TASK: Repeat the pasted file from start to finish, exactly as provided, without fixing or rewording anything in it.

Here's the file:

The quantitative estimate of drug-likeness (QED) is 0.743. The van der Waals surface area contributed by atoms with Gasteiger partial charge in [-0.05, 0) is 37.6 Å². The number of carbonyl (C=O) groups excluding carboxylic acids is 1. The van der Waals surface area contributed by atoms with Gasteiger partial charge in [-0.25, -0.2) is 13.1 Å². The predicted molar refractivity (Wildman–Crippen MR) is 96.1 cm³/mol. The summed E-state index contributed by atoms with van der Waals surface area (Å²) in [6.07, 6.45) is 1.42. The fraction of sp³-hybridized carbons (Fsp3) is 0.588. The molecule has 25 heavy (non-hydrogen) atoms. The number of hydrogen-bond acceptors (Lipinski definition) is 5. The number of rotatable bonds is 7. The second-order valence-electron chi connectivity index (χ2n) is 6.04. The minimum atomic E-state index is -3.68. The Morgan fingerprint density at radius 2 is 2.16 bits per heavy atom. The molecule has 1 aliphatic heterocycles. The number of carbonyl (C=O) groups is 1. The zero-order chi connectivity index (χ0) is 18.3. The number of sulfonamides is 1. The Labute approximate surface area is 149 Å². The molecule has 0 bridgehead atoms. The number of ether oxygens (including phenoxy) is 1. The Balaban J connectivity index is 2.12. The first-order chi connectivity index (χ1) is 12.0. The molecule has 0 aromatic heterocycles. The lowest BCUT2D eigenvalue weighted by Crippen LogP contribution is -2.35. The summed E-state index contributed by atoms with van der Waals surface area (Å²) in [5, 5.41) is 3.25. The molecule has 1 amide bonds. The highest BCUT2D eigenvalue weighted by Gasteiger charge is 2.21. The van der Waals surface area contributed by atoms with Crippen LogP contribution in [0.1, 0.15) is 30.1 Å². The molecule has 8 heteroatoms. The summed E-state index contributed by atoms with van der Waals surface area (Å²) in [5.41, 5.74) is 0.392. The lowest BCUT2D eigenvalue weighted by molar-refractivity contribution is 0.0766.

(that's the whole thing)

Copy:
The quantitative estimate of drug-likeness (QED) is 0.743. The van der Waals surface area contributed by atoms with Gasteiger partial charge in [-0.05, 0) is 37.6 Å². The number of carbonyl (C=O) groups excluding carboxylic acids is 1. The van der Waals surface area contributed by atoms with Gasteiger partial charge in [-0.25, -0.2) is 13.1 Å². The predicted molar refractivity (Wildman–Crippen MR) is 96.1 cm³/mol. The summed E-state index contributed by atoms with van der Waals surface area (Å²) in [6.07, 6.45) is 1.42. The fraction of sp³-hybridized carbons (Fsp3) is 0.588. The molecule has 25 heavy (non-hydrogen) atoms. The number of hydrogen-bond acceptors (Lipinski definition) is 5. The number of rotatable bonds is 7. The second-order valence-electron chi connectivity index (χ2n) is 6.04. The minimum atomic E-state index is -3.68. The Morgan fingerprint density at radius 2 is 2.16 bits per heavy atom. The molecule has 1 aliphatic heterocycles. The number of carbonyl (C=O) groups is 1. The zero-order chi connectivity index (χ0) is 18.3. The number of sulfonamides is 1. The Labute approximate surface area is 149 Å². The molecule has 0 bridgehead atoms. The number of ether oxygens (including phenoxy) is 1. The Balaban J connectivity index is 2.12. The first-order chi connectivity index (χ1) is 12.0. The molecule has 0 aromatic heterocycles. The lowest BCUT2D eigenvalue weighted by Crippen LogP contribution is -2.35. The summed E-state index contributed by atoms with van der Waals surface area (Å²) in [5, 5.41) is 3.25. The molecule has 1 amide bonds. The highest BCUT2D eigenvalue weighted by Gasteiger charge is 2.21. The van der Waals surface area contributed by atoms with Crippen LogP contribution in [0.1, 0.15) is 30.1 Å². The molecule has 8 heteroatoms. The summed E-state index contributed by atoms with van der Waals surface area (Å²) in [5.41, 5.74) is 0.392. The lowest BCUT2D eigenvalue weighted by molar-refractivity contribution is 0.0766.